My latest book, Selby Sprung, is now in the shops!

This is the sixteenth collection of Selby's adventures - and possibly the last.
The Selby saga began when I got a phonecall from Selby. He said that he was a dog but that he'd learned how to talk "people talk". He was keeping it a secret from his owners, the Trifles, and from everyone else. But he wanted me to write about his adventures. Of course I leapt at the chance. The first Selby book, Selby's Secret, was published in 1985.

It's been great working on Selby's books so it'll be hard to give it up. The decision to stop wasn't entirely mine. Earlier this year Selby rang to tell me about his latest adventures and I wrote them down as usual. Then he said, "I want you to call this book Selby Sprung." "Why," I asked. "Did someone find out your secret?" "Nothing's happened yet," he said, "but it will. I have a feeling that something terrible is going to happen to me and my secret will get out."

Months later the last Selby story appeared on my doorstep. It was written by Selby himself in his own paw-writing. It's the very last story in the book. I'd better not say any more or I'll ruin it for you.

Anyway, since my last blog post I've been travelling in the USA, the U.K., France and Spain. I was enjoying myself so much that I didn't have time to write any blogs. There was also the problem of finding WiFi (pronounced "wee-fee" in France and Spain) to get online. Now that I'm back to a humdrum writer's life and will have nothing to write about except my trips to the shops so I'm going to cobble together some travel stories from the past two months and post them along with some of the many photos I took. So watch this space.

Monday, September 19, 2011

Maine wildlife

This island in Maine is teeming with wildlife and I've been tiptoeing around, camera in hand, trying to get photos. Many of the animals, such as the skunks and raccoons that get into our garbage, are nocturnal. Some, like the deer, are around in daytime but shy of tiptoeing nature photographers. Whether nocturnal, diurnal or crepuscular, I haven't had much success in capturing the local wildlife.

I did manage to get a Monarch Butterfly to pose and also a very patient Great Blue Heron.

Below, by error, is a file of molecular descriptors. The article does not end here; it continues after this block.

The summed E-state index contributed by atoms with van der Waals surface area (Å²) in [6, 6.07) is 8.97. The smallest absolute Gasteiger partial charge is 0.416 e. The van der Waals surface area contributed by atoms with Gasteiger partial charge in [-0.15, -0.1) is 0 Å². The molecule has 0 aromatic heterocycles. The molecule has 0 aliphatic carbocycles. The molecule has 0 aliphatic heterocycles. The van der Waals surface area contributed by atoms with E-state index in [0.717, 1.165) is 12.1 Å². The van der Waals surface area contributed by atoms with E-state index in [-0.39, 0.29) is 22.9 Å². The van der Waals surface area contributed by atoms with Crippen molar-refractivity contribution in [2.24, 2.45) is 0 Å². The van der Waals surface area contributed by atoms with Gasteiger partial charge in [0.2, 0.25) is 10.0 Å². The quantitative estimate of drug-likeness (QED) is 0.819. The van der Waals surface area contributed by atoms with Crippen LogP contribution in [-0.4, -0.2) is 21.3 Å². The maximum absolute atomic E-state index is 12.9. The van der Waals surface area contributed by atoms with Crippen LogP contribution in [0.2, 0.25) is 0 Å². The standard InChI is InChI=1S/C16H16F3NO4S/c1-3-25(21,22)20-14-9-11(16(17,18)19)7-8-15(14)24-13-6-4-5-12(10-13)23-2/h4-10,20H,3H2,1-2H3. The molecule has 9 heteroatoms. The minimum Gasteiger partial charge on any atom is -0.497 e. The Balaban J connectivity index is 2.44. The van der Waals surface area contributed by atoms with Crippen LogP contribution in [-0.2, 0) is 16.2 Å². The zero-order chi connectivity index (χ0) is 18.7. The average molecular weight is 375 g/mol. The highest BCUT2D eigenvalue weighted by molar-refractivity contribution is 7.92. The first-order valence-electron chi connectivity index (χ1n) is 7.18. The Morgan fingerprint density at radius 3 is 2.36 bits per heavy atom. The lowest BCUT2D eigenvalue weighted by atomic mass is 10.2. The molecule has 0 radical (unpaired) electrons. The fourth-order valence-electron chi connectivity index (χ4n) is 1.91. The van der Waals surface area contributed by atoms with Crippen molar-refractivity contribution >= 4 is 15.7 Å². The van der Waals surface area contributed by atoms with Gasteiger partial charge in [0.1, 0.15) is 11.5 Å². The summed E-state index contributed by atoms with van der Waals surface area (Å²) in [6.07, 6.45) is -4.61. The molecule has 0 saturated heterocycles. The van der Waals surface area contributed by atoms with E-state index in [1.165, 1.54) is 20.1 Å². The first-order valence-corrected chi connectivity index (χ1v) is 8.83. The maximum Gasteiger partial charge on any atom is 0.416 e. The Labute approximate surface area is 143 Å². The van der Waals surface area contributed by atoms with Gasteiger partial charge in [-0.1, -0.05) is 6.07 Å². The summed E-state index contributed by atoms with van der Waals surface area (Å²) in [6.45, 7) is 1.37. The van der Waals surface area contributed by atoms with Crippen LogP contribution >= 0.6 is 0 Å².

And a Gray Squirrel stayed still long enough to allow me to get a snapshot.

A (harmess) little Garter Snake seemed unconcerned.

My breakthrough came on a visit to the famous hiking, camping and clothing store, L L Bean, where there were bears, moose, deer, skunks, badgers, raccoons, bobcats, coyotes, fisher cats (all stuffed) and tanks filled with (live) fish. L L Bean is not only famous for its wonderful merchandise but for the fact that it's open for business 24 hours a day, 7 days a week and, 365 days a year---that is, all the time. Very convenient for insomniac shoppers and wildlife photographers.

Sunday, September 11, 2011

The Real Selby in Maine

A walk around the island where I'm staying in Maine in the USA. With me is the real Selby, my sister's dog. Whether he can talk like the Australian Selby we don't know but we've been telling him jokes to try to get him to laugh---or even smile.

Selby took an interest in a chipmunk but the chipmunk quickly disappeared under a rock. Selby just wanted to play but there was no convincing the chipmunk of this.

The local herring gulls are bigger than the seagulls we see in Sydney. Here's a young one before its feathers changed to the usual blue grey an white of the adults.

Four wild turkeys crossed the road in front of us and I followed them into someone's back yard. Unfortunately they were too shy for me to get close to them but I did manage to get some photos before they went off into the woods.

One of the local stores has more than just clothing and fishing tackle.

Back at the cottage my great niece poses with part of the evening's meal. (Those are rubber bands holding its claws closed.)